“Go West, young man.” It is a prolific rallying cry for the colonization of the American West, attributed to the late Horace Greeley, an American politician and founder of the Liberal Republican Party. It is also a hit single by the Village People in the 1970’s, based on the speech by Greeley. The first two words of the quote could easily be attributed to the world of professional sports, although the term has no relation whatsoever with colonization of some sort. It does however with the term power.
Therefore, it seems only fitting that Yves Leterme, prime-minister of Belgium, used the same quote to express his views on the global economic shift during the latest Asset International Conference on the 29th of September 2011. Is that a mere coincidence?
Most definitely not.
In the past centuries, professional sports have been dominated by Western-oriented countries, primarily the United States and their Western-European counterparts. During the last few decades however, the dominance of those aforementioned countries has shrunk in favor of the surge of the former Soviet Union and countries in the Middle-East. Recent transfers of Axel Witsel from Benfica and striker Hulk from Porto to Zenit St-Petersburg underline that development.
Changing of the guards
The emergence of these countries is no coincidence. During the late twentieth century, political and economical reformations caused these regions to grow rapidly. Privatization and subsequent economic growth did wonders not only for the country’s gross domestic product, but also for a handful of very influential entrepreneurs with the right connections. Restructuring society was never this profitable.
In the former Soviet Union, corporations went from being state property, to being privatized and focused on commercial gains. This is particularly the case in the energy sector. More importantly, the small group of people who were in control of oil corporations such as Gazprom, Lukoil and Sibneft, made billions of dollars during the decentralization and privatization of the former Soviet Union.
The Middle-East, on the other hand, has seen a vast increase in the production and exploitation of natural resources, mainly oil and gas. Countries, or emirates, as they are called in the Arabic part of the world, are ruled by wealthy monarchs. So is the case in Qatar, where the immensely wealthy Al-Thani family have ruled from the mid-19th century.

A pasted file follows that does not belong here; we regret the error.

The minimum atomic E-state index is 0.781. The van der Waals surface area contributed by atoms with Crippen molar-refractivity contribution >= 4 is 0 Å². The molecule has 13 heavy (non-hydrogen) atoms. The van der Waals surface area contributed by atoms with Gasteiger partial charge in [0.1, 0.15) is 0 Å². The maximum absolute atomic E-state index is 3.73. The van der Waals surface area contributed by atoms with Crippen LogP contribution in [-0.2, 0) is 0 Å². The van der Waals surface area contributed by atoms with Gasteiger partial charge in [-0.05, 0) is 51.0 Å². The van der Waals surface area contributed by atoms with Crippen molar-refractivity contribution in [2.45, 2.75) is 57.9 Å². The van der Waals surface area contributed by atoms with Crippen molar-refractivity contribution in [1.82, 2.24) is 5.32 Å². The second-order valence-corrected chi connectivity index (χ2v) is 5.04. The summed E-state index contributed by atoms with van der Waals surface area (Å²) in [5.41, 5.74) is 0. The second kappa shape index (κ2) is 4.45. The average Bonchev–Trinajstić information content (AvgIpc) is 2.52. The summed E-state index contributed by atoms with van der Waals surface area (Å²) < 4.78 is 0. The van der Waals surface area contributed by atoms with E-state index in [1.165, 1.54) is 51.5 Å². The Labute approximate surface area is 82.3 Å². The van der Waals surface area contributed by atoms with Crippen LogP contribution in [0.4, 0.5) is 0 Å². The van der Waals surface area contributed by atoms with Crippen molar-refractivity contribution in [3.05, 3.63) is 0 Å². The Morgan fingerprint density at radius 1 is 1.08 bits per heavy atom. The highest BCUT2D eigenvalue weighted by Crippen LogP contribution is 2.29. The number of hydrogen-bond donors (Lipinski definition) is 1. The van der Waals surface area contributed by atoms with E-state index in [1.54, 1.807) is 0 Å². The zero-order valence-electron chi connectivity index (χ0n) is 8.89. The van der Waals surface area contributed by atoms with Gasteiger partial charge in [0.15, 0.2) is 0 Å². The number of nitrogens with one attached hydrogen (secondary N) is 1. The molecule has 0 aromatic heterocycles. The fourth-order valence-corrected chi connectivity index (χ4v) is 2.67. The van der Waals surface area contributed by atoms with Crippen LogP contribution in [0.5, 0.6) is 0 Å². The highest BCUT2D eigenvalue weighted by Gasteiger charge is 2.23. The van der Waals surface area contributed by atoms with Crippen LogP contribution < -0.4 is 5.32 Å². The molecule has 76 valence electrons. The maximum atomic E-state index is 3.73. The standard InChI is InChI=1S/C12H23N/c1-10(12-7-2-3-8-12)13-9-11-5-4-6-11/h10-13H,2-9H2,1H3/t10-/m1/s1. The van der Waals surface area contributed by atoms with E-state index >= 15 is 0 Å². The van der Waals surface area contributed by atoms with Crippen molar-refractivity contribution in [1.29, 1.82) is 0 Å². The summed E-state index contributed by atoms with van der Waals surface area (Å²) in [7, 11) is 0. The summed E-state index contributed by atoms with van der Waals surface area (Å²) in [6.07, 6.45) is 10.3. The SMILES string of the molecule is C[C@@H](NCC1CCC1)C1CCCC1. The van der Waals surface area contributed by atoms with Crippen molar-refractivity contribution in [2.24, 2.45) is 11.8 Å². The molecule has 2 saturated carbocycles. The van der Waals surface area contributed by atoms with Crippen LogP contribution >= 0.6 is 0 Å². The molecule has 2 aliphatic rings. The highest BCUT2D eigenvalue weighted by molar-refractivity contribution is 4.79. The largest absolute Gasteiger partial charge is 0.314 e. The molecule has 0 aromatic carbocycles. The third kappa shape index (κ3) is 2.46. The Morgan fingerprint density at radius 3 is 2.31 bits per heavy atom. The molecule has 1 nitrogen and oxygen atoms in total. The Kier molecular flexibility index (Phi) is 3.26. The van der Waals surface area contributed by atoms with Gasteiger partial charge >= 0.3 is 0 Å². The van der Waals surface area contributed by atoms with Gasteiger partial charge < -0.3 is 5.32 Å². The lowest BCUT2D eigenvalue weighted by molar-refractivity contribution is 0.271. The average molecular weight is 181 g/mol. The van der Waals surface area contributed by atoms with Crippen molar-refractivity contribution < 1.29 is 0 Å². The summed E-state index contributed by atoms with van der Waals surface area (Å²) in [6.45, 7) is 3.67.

The seemingly never-ending sources of income have lead to very interesting developments in the two regions, especially in the field of professional sports. In fact, one of the main expenditures of billionaires these days is the sports sector. Entrepreneurs try to build their own utopias within sports, leading to a wave of new ‘superteams’.
One could give a plethora of examples from Russia alone. The best known example is that of Roman Abramovich, oil tycoon and owner of soccer clubs Chelsea FC and CSKA Moscow. But there are more names who fit the blueprint of a billionaire owner with a passion for sports. Just think of the Russian Kontinental Hockey League (KHL), the basketball league (PBL) and the emergence of privately backed soccer teams such as Rubin Kazan, Anzhi Makhachkala and Terek Grozny.
Even in the Middle-East, there is a big passion for sports visible among billionaires. Recently, soccer teams in Spain (Getafe, Racing Santander, Malaga), France (Paris Saint-Germain) and England (Manchester City) have been taken over, and the own national competitions are filled with European or South-American players who collect heavy payloads.
The competitiveness of owners from these emergent countries has given professional sports clubs a much needed quality boost. However, their ambition does not end at a domestic club level. As they are often patriotic, billionaire sports owners also tend to draw big events to their respective countries. That is why the Qatari MotoGP is considered the opening race on the calendar since 2004, and the Abu Dhabi Formula 1 Grand Prix is the only Formula 1-race that is driven by night. Furthermore, Russia and Qatar have been selected as hosts for the world’s biggest sport event, the soccer World Cup. It seems that the sky-high ambitions of owners are finally met with the realization of such large scale projects.